Decades Later, Lawyer Revisits Fight To Save Family Farms

BISMARCK, N.D. (AP) — Late at night buried in legal briefs, Sarah Vogel occasionally took a moment to contemplate the magnitude of the lawsuit she had filed seeking to help farmers facing foreclosure.

“I should be keeping a diary,” she thought.

But she had no time, especially as more and more farmers added their names to the 1983 class action suit. In all, 240,000 joined from across the country.

Instead of a diary, Vogel hung onto every slip of paper related to the case: notes from phone calls, bills she needed to pay and drafts of court documents she planned to file. She revisited them over the past few years to write a book, “The Farmer’s Lawyer: The North Dakota Nine and the Fight to Save the Family Farm,” The Bismarck Tribune reported.

Vogel used to store the records in her attic in Bismarck, but she donated them about 20 years ago for the public’s use.

“I thought a historian would go over to the State Archives one day and write a book about the ’80s farm depression, and no one did,” she said.

So, Vogel decided to write the book herself.

Her memoir follows the lawsuit, known as Coleman v. Block, which she filed on behalf of nine North Dakota farmers named as plaintiffs whose stories were representative of the troubles facing thousands across the state and nation.

Vogel worked on the East Coast after law school, eventually as a special assistant to the U.S. Treasury secretary.

“I had this enormous job watching out for the interest of the people of the United States, but I never saw any people,” she recalled.

She eventually decided to move back to North Dakota, where she had grown up and attended college at the University of North Dakota.

At the time, farmers were experiencing the worst crisis since the Great Depression amid high interest rates and low crop prices. Many who had borrowed money through the federal Farmers Home Administration faced foreclosure.

“The more I learned about how they were being treated by an agency of the U.S. Department of Agriculture, the more outraged I became,” Vogel said.

She started working on their behalf as she settled into her new life in Bismarck after purchasing a house along the Missouri River and opening a law practice. Her clients were broke.

“One farmer brought me a freezer of fish,” she said. “Others brought baked goods. I’d go to a farm and they’d fill up my tank with gas. They were wonderful and supportive and they paid what they could, but it was not enough.”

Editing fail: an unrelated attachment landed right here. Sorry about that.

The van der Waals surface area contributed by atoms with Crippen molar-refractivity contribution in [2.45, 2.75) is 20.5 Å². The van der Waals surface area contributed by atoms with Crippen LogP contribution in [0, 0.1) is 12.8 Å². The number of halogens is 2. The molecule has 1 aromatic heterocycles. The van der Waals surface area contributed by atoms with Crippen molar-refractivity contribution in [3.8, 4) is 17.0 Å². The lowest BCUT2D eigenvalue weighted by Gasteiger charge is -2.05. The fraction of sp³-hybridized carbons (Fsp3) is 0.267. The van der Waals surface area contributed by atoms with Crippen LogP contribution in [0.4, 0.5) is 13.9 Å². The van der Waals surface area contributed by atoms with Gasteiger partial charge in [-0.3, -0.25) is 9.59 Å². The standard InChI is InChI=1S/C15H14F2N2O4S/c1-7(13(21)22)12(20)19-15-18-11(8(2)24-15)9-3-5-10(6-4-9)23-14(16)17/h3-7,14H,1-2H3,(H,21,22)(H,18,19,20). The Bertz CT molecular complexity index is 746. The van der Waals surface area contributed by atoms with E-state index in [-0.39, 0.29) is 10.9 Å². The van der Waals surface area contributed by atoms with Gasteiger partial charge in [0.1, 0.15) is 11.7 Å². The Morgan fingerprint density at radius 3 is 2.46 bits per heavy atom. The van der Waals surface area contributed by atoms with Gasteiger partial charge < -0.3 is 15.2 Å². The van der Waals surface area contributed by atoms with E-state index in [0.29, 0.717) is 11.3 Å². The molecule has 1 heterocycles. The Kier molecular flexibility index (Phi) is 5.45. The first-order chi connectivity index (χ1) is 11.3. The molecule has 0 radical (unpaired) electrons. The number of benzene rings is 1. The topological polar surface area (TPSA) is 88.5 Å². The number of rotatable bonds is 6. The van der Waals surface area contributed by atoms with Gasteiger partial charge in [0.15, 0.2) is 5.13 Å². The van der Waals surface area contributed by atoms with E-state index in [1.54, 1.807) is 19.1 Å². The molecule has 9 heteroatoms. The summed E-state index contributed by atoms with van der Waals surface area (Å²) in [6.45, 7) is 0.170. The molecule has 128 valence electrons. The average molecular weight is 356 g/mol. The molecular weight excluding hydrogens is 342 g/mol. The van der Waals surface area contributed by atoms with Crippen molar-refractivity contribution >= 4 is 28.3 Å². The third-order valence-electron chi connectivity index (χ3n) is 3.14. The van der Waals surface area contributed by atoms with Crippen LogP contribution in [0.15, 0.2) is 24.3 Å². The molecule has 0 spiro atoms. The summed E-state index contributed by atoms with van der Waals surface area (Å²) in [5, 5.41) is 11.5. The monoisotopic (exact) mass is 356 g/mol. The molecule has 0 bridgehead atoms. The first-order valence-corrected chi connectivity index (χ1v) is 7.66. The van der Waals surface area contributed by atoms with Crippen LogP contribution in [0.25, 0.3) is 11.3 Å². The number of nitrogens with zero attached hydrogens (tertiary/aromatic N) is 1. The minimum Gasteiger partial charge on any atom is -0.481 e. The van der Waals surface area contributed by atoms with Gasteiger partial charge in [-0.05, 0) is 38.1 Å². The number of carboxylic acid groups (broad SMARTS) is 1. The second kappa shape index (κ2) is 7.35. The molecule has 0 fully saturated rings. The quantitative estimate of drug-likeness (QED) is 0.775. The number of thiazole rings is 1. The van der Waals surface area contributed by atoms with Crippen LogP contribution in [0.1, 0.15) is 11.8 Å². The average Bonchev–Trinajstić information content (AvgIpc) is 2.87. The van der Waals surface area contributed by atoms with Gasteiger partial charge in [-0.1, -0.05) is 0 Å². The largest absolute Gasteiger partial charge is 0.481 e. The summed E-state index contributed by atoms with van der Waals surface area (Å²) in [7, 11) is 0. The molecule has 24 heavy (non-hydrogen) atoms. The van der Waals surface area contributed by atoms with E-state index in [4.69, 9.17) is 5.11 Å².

In a twist of irony, Vogel herself faced foreclosure on the house she had purchased. She packed up and moved with her young son to Grand Forks to live in her parents’ basement. She started work at her father’s law firm, continuing to represent the farmers.

Vogel filed the lawsuit in March 1983, according to Tribune archives. She sought a preliminary injunction to halt the foreclosures while the litigation played out. Such a move required that she show the farmers were likely to succeed in court.

U.S. District Judge Bruce Van Sickle granted the request in May that year and certified the case as a class action suit. Vogel recalled “a line of reporters” seeking to interview her that day. The early win was “very, very exciting,” she said.

“The farmers of North Dakota were protected, although the Department of Justice and USDA did not come along willingly,” she said. “They were pretty upset over being told what to do by a bunch of broke farmers and a judge from North Dakota.”

Van Sickle’s ruling stopped the federal government from engaging in what Vogel termed “the starve-out,” which stemmed from federal loan agreements that determined how much of a farmer’s income went to the farmer’s family or the government.

At times, farmers during the era earned less than expected because crop prices were low or untimely bad weather struck their fields. If they fell behind on payments, the government sometimes froze their incomes and emptied their bank accounts, leaving farm families without money for living expenses or to feed cattle, Vogel said.

Farmers struggled to obtain fair hearings to challenge the government’s decisions, as the person presiding over a hearing could be the very person who recommended freezing a farmers’ income.

“It was a kangaroo court,” Vogel said.

Over time, her work drew significant attention. Life magazine wrote a profile of her. A national class action expert joined the legal team, as did the American Civil Liberties Union. News of the preliminary injunction prompted farmers across the country to call Vogel asking if she could help them, too. She did.

Van Sickle ruled again in the farmers’ favor after a trial, Vogel said. The federal government challenged his decision but eventually dropped its appeal.

Congress passed a law in the late 1980s enacting some of the same reforms Vogel and the farmers she represented sought, such as neutral hearing officers and fairer appeal procedures.

“To me, that is the lasting legacy of this case,” she said.

Vogel went on to work on agricultural issues for the North Dakota Attorney General’s Office. The state’s voters later elected her agriculture commissioner. She served in the role from 1989 to 1997 and is the only woman to have led the department.

Vogel’s book has drawn praise from a number of prominent authors as well as country music singer Willie Nelson. The two met during the 1980s after Nelson heard about the farmers’ lawsuit. He started the Farm Aid concert series in the mid-’80s to raise money to help farmers.

“Sarah Vogel and I share an ornery persistence in the face of bullies,” Nelson wrote in a review of her book. “This is her real life story of fighting for farmers as they were pushed off the land by a plan, ordered and carried out by top officials of our government. Sarah’s story, told in her unique voice, inspires me -- and I’m sure it will inspire you -- to fight for family farmers.”